[0038] The conductive polymer of the present invention is selected from polypyrrroles (PPY's), poly-para-phenylenes (PPP's), polythiophenes (PT's), and polyanilines (PAn's). Monomers of the conductive polymer and conductive carbon black particles with small diameters are mixed and dispersed in a liquid medium by a high-speed impinging homogenizing mill. An initiator is slowly dropped into the medium and monomers are polymerized on the surface of the conductive carbon black. At the same time, the mixture is subjected to high-speed dispersion in a homogenizing mill. A conductive polymer-conductive carbon black composite is thus obtained. Due to small diameter (about 35 nm) and high surface tension with water, carbon black particles tend to aggregate in water. Therefore, the surface area of carbon black in contact with PAn during the polymerization process is reduced. To solve this problem, a surfactant is added to reduce the surface tension between carbon black and water. However, the surfactant added into the aqueous will form a thin film on carbon black and conductive polymer particles and therefore greatly reduces the conductivity and electrochemical activity of the resulting conductive polymer-carbon black composite.

[0039] The present invention utilizes a high-speed impinging homogenizing mill to achieve dispersed assembly of conductive polymers and carbon black without a surfactant, thus avoiding the problem of reduced conductivity and electrochemical activity.

[0040] The conductive polymer-carbon black composite of the present invention is mixed with adhesive thoroughly, rolled to form a sheet, which is then used in an positive electrode plate. The adhesive used is poly(terafluoroethylene) (PTFE) or any conventional polymers that can form ion conductor with metal salt, such as poly(vinyl alcohol) (PVA), poly(ethylene oxide) (PEO), poly(vinylidene-fluoride) (PVdF), poly(acetonitrile) (PAn), poly(methyl methacrylate) (PMMA) and others.

[0041] In the present invention, the negative electrode plate is lithium, lithium alloy, zinc, aluminum, graphite carbon or the mixture thereof.

[0042] The battery of the present invention has a non-aqueous electrolyte or a solid polymer electrolyte. The non-aqueous solvent for the electrolyte is cyclic carbonates, propylene carbonate, ethylene carbonate, butylene carbonate, acetonitrile, demethyl formamide, dimethyl sulfoxide, dimethoxyethane, or a mixture of non-cyclic carbonate and cyclic carbonate. The solid polymer electrolyte is polyethylene oxide, poly(vinylene-fluide), poly (acetonitrile), poly (methyl methacrylate), or a polymer thereof.

[0043] Carbon blacks available in the market have different properties due to the use of different raw material and manufacturing process. Through the use of high resolution electronic microscopy and X-ray structural analysis, it is shown that basic particles of carbon black are composed of graphite-like crystals that align concentrically. The layers of the crystalline graphite often exist in extreme disorder. That is, carbon black is an extremely disordered form of graphite carbon. The smallest unit of carbon black is called the “aggregate”, which has a chain-like or spherical structure. This structure cannot be destroyed by external force, and is known as the “basic” or “permanent” structure. The aggregates of carbon black aggregate with each other through physical forces to form agglomerates. The agglomerate structure is easily destroyed during manufacturing processes. The inter-connection and branching between the aggregates within an agglomerate is known as the “carbon black structure”, and is represented as the dibutylphthalate absorbance value (DBP absorbance value). Conductive carbon black is also known as highly structural carbon black due to its higher DBP absorbance value. It also contains less surface oxide, and therefore has smaller resistance. Such highly structural carbon black contains more basic particles per unit weight, and will occupy large space when the basic particles are dispersed, which in turn provides more contact points to form a conductive path.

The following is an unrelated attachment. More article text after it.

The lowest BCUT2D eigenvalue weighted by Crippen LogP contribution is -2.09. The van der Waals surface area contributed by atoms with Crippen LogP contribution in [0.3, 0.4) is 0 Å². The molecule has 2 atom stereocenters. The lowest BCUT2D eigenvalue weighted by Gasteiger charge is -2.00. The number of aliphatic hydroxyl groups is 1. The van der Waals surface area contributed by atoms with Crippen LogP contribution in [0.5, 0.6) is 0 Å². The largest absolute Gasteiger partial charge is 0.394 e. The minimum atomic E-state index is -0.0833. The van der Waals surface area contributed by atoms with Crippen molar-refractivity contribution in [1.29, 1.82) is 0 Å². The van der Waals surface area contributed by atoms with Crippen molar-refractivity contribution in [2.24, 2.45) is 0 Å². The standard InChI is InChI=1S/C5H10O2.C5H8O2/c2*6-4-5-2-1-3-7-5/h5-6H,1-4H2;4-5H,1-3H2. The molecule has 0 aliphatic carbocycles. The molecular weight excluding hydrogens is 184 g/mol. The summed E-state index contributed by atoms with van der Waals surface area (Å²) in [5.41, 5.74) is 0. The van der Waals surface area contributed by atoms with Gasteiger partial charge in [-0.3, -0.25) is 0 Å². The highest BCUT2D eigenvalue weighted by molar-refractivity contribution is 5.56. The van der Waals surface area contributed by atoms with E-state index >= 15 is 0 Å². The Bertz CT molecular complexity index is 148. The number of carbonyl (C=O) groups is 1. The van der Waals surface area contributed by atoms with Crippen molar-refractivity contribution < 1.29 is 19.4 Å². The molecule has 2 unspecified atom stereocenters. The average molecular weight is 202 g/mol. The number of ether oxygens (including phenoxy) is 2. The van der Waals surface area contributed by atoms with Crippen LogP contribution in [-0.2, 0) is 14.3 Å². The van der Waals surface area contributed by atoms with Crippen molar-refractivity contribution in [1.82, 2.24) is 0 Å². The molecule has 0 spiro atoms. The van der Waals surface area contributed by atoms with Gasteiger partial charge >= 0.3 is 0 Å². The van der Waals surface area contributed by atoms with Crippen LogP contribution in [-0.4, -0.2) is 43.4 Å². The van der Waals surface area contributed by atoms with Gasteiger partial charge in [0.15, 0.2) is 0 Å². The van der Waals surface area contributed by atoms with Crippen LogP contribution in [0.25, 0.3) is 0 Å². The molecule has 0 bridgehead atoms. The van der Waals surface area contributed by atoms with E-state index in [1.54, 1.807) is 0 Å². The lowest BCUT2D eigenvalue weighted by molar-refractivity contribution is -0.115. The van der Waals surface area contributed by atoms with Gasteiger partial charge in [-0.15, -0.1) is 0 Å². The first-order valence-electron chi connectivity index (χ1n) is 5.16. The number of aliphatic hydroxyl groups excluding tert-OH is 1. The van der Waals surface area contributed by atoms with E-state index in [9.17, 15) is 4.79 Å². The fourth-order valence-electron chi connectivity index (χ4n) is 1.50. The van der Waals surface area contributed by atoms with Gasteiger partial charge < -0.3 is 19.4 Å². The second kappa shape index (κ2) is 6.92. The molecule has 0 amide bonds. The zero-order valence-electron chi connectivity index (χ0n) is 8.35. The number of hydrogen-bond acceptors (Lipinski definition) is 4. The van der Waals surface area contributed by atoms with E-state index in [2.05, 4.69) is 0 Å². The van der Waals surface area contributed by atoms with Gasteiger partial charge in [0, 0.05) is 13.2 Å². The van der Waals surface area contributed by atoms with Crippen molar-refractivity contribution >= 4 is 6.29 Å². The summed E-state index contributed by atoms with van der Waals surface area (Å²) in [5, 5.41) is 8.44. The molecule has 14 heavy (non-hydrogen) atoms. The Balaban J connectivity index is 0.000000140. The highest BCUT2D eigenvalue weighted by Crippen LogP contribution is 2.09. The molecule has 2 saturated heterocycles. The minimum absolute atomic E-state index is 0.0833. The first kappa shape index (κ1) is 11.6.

[0044] The method of the present invention will be described using PAn as an example of conductive polymer.

[0045] Carbon black used in the present invention is conductive carbon black with a specific surface area of 1000 m2/g, a basic particle diameter of 35 nm, a DBP absorbance value of 400 ml/100 g, volatile substance less than 4%, conductivity greater than 0.1 S/cm, pH 8.5, solvent extract less than 0.1%.

[0046] The PAn polymer used in the present invention has the following chemical formula: 1embedded image

[0047] wherein R1 and R2 are respectively hydrogen, alkyl, alkoxyl, or aromatic groups.

[0048] The conductive polymer of the present invention can be optionally doped with metal salt selected from the group consisting of LiClO4, LiBF4, LiPF6, LiSbF6, LiI, LiBr, LiCl, LiAlCl4, LiSCN, NaPF6, NaSbF6 , NaAsF6, NaClO4, NaI, NaCl, KClO4, and Zn(ClO4)2.

[0049] PAn-carbon black particle prepared under high-speed dispersion (Preparation Examples 3 and 4) is called PAn-carbon black (PAn-C) composite. Using such evenly dispersed PAn-C composite and a current collector as the positive electrode, a suitable metal such as lithium or alloy thereof as the negative electrode, and non-aqueous solution of metal salt or solid ionic conductor as the electrolyte, an organic secondary battery is formed.

[0050] The organic secondary battery of the present invention utilizes non-aqueous electrolyte. The solvent of the electrolyte is selected from cyclic carbonates such as propylene carbonate (PC), ethylene carbonate (EC) or butylene carbonate, or is selected from other organic solvent such as dimethoxyethane, acetonitrile, demethyl formamide, dimethyl sulfoxide, other lactones or esters, or mixtures of non-cyclic carbonate and cyclic carbonate. Due to their high dielectric constants and dipole moments, PC and EC dissolve salts easily and thus increase the efficiency of the battery. The concentration of such electrolyte is normally 0.2˜0.3 M.